If the driver ``foo'' has also block device interfaces, the driver must define the bdevsw
     structure.  The structure is constant and is defined inside the driver.  For example, the
     bdevsw structure for driver ``foo'' is defined with:

     const struct bdevsw foo_bdevsw {
	     int (*d_open)(dev_t, int, int, struct lwp *);
	     int (*d_close)(dev_t, int, int, struct lwp *);
	     void (*d_strategy)(struct buf *);
	     int (*d_ioctl)(dev_t, u_long, void *, int, struct lwp *);
	     int (*d_dump)(dev_t, daddr_t, void *, size_t);
	     int (*d_psize)(dev_t);
	     int d_flag;
     };

     The structure variable must be named foo_bdevsw by appending the letters ``_bdevsw'' to the
     driver's base name.  This convention is mandated by the autoconfiguration framework.

     During system bootstrap, the autoconfiguration framework searches the system for devices.
     For each device driver, its match function is called (via its cfattach structure) to match
     the driver with a device instance.  The match function is called with three arguments.  This
     first argument parent is a pointer to the driver's parent device structure.  The second
     argument match is a pointer to a data structure describing the autoconfiguration framework's
     understanding of the driver.  Both the parent and match arguments are ignored by most driv-
     ers.  The third argument aux contains a pointer to a structure describing a potential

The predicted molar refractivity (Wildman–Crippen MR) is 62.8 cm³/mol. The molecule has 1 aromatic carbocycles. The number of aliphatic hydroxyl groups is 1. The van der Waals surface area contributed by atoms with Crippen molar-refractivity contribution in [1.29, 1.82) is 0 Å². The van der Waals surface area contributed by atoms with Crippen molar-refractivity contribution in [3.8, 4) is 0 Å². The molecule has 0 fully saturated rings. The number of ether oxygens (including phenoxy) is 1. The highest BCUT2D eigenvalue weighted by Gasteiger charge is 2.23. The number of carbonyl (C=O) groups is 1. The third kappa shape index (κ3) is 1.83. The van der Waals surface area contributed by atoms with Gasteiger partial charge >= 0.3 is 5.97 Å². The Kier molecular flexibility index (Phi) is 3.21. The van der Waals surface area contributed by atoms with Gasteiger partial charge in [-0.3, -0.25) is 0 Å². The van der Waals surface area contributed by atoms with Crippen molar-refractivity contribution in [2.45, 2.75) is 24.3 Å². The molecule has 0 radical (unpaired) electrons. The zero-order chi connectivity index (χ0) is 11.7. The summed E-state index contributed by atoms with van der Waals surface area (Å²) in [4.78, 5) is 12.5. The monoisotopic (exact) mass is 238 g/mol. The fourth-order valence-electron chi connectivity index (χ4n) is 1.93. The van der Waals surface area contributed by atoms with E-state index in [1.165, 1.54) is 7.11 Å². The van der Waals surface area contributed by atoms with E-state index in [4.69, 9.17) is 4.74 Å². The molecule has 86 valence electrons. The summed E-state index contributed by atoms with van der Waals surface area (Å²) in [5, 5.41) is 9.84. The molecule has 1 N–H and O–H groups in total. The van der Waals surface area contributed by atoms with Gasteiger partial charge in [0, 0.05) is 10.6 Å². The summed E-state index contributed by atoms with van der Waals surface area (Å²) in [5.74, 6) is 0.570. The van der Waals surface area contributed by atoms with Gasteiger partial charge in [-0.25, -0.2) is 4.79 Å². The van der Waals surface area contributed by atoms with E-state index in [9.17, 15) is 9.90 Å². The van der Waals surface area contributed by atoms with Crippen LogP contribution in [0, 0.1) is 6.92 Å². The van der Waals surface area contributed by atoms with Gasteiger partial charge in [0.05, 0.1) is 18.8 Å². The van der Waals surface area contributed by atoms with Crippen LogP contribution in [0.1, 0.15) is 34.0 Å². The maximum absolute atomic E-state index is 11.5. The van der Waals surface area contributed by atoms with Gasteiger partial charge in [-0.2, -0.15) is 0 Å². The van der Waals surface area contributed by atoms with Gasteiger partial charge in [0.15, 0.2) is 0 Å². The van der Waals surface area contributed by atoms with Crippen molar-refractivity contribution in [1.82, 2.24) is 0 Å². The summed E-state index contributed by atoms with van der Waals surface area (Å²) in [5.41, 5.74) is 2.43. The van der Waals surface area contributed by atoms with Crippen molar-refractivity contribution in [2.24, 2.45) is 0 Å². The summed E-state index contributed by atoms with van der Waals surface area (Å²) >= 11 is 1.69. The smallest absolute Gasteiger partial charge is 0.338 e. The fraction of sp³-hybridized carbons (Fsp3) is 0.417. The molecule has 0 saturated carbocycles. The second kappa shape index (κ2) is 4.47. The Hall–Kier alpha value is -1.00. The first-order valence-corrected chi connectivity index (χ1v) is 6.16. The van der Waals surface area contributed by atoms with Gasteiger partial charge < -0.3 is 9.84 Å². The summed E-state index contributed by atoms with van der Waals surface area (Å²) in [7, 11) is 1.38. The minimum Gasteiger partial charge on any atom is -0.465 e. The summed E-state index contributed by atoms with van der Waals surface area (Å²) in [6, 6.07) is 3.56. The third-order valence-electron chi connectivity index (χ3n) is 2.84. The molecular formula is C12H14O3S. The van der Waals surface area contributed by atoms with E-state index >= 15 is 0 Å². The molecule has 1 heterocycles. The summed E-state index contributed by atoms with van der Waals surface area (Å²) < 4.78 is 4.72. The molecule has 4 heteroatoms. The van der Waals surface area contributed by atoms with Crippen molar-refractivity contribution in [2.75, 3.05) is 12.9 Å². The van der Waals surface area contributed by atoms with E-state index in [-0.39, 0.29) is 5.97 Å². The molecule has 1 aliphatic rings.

device-instance.  It is passed to the driver from the parent.  The match function would
     type-cast the aux argument to its appropriate attachment structure and use its contents to
     determine whether it supports the device.	Depending on the device hardware, the contents of
     the attachment structure may contain ``locators'' to locate the device instance so that the
     driver can probe it for its identity.  If the probe process identifies additional device
     properties, it may modify the members of the attachment structure.  For these devices, the
     NetBSD convention is to call the match routine foo_probe() instead of foo_match() to make
     this distinction clear.  Either way, the match function returns a nonzero integer indicating
     the confidence of supporting this device and a value of 0 if the driver doesn't support the
     device.  Generally, only a single driver exists for a device, so the match function returns
     1 for a positive match.

     The autoconfiguration framework will call the attach function (via its cfattach structure)
     of the driver which returns the highest value from its match function.  The attach function
     is called with three arguments.  The attach function performs the necessary process to ini-
     tialise the device for operation.	The first argument parent is a pointer to the driver's
     parent device structure.  The second argument self is a pointer to the driver's device
     structure.  It is also a pointer to our softc structure since the device structure is its
     first member.  The third argument aux is a pointer to the attachment structure.  The parent
     and aux arguments are the same as passed to the match function.

     The driver's attach function is called before system interrupts are enabled.  If interrupts
     are required during initialisation, then the attach function should make use of
     config_interrupts() (see autoconf(9)).